Classifications of Rocks: Sedimentary, Igneous and Metamorphic


What are the 3 basic types of rocks?

Just as any person can be put into one of two main categories of human being, all rocks can be put into one of three fundamentally different types of rocks. They are as follows:

#1. Igneous Rocks

  • Igneous rocks are crystalline solids which form directly from the cooling of magma.
  • This is an exothermic process (it loses heat) and involves a phase change from the liquid to the solid state.
  • The earth is made of igneous rock – at least at the surface where our planet is exposed to the coldness of space.
  • Igneous rocks are given names based upon two things:
    • composition (what they are made of) and
    • texture (how big the crystals are)



The word igneous is derived from the Latin word Ignis which means fire. The rocks formed by the solidification on the cooling of molten magma, are called igneous rocks.

Depending on where the molten magma cools, they are of the following types:

  • Intrusive Rocks
  • Extrusive Rocks


When the molten magma cools deep inside the earth’s crust, intrusive igneous rocks are formed. They:

  • Cool down slowly
  • Form large grains
  • Granite is intrusive igneous rock. Grinding stones used to prepare paste / powder of spices and grains are made of granite.

Extrusive Igneous Rocks:

  • When the molten magma (lava) comes on the earth’s surface.
  • It rapidly cools down and becomes solid.
  • Rocks formed in such a manner on the crust are called extrusive igneous rocks.
  • They have a very fine grained structure.
  • Basalt is an example of extrusive igneous rocks. The Deccan Plateau is made up of basalt rocks.

#2. Sedimentary Rocks

  • These rocks get their name from the Latin word sedimentum which means settle down.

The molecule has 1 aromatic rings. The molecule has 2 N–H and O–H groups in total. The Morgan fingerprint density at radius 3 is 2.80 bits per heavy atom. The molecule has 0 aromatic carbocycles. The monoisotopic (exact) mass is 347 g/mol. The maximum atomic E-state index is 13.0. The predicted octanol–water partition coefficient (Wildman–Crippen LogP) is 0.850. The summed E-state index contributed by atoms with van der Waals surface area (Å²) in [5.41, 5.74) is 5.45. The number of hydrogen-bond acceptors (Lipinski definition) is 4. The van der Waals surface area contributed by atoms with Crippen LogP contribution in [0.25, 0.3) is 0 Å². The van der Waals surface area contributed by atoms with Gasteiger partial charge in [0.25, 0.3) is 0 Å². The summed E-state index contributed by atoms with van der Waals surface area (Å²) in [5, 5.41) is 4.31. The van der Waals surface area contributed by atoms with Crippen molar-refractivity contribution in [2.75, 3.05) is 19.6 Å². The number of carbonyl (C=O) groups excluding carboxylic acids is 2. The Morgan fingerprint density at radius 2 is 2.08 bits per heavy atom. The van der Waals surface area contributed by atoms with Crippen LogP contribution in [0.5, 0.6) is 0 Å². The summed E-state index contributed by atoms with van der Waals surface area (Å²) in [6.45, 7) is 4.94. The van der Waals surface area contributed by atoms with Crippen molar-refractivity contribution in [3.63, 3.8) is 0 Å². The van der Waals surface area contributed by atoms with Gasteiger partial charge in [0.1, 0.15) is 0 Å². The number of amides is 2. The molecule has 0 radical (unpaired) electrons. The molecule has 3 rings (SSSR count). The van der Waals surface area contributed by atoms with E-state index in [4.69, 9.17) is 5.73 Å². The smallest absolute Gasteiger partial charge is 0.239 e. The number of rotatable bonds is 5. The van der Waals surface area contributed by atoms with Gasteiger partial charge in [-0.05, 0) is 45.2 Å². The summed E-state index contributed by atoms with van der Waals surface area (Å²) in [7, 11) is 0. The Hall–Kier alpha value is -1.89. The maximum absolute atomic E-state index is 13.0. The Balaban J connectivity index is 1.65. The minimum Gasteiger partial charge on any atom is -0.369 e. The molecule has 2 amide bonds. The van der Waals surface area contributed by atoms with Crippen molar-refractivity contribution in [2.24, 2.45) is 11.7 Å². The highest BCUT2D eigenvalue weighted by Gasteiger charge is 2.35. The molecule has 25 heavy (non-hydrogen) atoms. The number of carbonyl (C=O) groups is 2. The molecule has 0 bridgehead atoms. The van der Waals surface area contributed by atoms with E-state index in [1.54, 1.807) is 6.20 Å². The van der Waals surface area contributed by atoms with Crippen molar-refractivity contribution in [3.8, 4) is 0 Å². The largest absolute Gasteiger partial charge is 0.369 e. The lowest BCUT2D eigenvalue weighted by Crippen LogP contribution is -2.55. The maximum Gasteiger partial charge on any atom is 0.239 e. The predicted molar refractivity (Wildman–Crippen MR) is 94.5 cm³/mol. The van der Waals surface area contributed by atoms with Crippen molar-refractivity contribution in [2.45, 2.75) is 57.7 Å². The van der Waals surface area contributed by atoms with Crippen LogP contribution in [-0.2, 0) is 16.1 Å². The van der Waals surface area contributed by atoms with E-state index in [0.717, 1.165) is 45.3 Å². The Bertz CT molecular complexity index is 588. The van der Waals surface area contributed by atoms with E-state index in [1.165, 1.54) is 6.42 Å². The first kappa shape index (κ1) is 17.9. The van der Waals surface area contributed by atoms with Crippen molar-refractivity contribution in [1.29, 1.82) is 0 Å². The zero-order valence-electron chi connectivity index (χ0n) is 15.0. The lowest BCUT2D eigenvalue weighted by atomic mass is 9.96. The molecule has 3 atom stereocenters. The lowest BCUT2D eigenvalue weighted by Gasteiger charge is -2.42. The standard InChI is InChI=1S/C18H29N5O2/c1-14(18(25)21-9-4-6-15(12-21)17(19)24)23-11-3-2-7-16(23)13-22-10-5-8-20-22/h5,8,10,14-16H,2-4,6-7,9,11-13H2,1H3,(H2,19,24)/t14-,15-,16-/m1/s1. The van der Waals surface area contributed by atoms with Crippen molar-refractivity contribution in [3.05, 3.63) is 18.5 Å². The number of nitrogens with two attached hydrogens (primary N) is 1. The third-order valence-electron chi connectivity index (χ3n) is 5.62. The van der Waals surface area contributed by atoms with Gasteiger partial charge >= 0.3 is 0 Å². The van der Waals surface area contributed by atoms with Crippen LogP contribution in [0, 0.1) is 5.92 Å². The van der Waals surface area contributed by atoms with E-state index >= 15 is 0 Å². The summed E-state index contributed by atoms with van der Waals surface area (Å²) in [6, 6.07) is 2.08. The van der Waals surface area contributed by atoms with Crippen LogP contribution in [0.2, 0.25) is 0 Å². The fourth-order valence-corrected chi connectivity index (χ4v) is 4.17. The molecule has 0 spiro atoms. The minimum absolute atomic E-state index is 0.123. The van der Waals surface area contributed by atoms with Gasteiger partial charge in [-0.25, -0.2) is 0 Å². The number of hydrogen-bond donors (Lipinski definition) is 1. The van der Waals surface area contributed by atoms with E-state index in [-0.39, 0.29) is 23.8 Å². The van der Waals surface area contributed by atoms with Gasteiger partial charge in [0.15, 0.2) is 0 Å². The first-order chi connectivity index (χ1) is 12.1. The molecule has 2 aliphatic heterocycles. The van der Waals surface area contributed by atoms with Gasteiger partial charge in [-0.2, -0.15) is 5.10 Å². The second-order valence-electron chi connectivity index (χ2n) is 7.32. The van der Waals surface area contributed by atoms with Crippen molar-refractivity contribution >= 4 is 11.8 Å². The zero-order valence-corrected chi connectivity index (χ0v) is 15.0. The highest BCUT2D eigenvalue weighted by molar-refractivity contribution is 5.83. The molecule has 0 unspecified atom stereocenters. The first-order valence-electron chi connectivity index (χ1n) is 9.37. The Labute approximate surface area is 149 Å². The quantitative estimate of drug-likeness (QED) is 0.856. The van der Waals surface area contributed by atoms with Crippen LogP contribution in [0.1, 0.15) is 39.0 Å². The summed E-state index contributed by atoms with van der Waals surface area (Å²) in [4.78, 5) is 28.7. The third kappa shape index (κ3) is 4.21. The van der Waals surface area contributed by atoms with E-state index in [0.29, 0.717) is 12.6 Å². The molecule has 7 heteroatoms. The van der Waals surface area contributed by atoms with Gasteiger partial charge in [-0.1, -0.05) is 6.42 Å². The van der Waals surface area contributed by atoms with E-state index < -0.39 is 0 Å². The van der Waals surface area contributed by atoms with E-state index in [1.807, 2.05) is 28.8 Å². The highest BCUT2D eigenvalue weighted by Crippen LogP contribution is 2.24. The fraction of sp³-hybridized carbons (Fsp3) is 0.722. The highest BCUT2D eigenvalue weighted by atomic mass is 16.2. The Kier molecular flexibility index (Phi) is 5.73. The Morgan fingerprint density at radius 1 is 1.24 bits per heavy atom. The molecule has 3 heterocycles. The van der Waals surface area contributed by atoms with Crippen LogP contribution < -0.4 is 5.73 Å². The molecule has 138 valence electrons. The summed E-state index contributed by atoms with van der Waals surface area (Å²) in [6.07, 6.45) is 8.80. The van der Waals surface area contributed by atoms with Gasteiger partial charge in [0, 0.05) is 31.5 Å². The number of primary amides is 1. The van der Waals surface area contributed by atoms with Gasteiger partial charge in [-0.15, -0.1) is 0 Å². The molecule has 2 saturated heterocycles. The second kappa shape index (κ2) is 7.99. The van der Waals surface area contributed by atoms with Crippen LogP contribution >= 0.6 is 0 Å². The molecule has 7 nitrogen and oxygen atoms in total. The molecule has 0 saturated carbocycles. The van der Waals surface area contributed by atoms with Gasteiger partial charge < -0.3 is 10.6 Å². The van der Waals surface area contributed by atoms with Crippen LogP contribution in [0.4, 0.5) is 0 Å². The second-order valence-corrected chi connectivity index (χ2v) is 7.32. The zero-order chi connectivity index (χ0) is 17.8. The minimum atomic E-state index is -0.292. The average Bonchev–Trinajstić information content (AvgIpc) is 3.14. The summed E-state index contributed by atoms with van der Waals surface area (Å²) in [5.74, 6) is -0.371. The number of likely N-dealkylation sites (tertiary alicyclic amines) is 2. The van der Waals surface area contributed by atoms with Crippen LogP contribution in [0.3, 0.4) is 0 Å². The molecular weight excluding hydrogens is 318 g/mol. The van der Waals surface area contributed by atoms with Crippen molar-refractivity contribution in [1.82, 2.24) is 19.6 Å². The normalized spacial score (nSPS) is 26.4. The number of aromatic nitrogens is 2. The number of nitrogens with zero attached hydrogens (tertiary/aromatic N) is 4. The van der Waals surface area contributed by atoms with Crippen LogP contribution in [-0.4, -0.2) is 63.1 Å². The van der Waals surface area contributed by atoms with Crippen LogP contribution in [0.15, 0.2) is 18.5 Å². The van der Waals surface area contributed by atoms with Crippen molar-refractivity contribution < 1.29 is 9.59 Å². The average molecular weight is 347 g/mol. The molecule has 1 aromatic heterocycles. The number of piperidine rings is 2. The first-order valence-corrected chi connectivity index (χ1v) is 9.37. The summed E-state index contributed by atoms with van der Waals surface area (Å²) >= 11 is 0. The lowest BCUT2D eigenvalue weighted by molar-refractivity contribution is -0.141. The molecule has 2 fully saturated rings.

• These rocks are formed by the settling down of sediments.
  • Sediments are the smaller particles / fragments that are formed by the breaking down of rocks when they roll down, crack and hit each other.
  • These sediments are transported by wind, water etc.
  • These sediments; when compressed and hardened; form sedimentary rocks.
  • Sandstone is an example of sedimentary rock. It is made up of grains of sand.
  • The sedimentary rocks may also contain fossils of plants, animals and other micro – organisms that once lived on them.



#3. Metamorphic Rocks:

The Greek word ‘metamorphose’ which means change of form, is the root of the word metamorphic. In other words, these are the rocks that are formed when the igneous and sedimentary rocks change their form under the following two circumstances:

  • Great heat and
  • Great pressure


The following are the examples of metamorphic rocks:

  • Slate: Clay becomes slate after metamorphosis [Texture = Foliated]
  • Marble: Limestone becomes marble after metamorphosis [Texture = Non-Foliated]



#4. What is a Rock Cycle?

The Rock Cycle is a group of changes. Igneous rock can change into sedimentary rock or into metamorphic rock. Sedimentary rock can change into metamorphic rock or into igneous rock. Metamorphic rock can change into igneous or sedimentary rock.


NOTE: This lesson forms a part of the series on Physical Geographic Lectures – Click to read the collection

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By B2B

Revisiting the Basics

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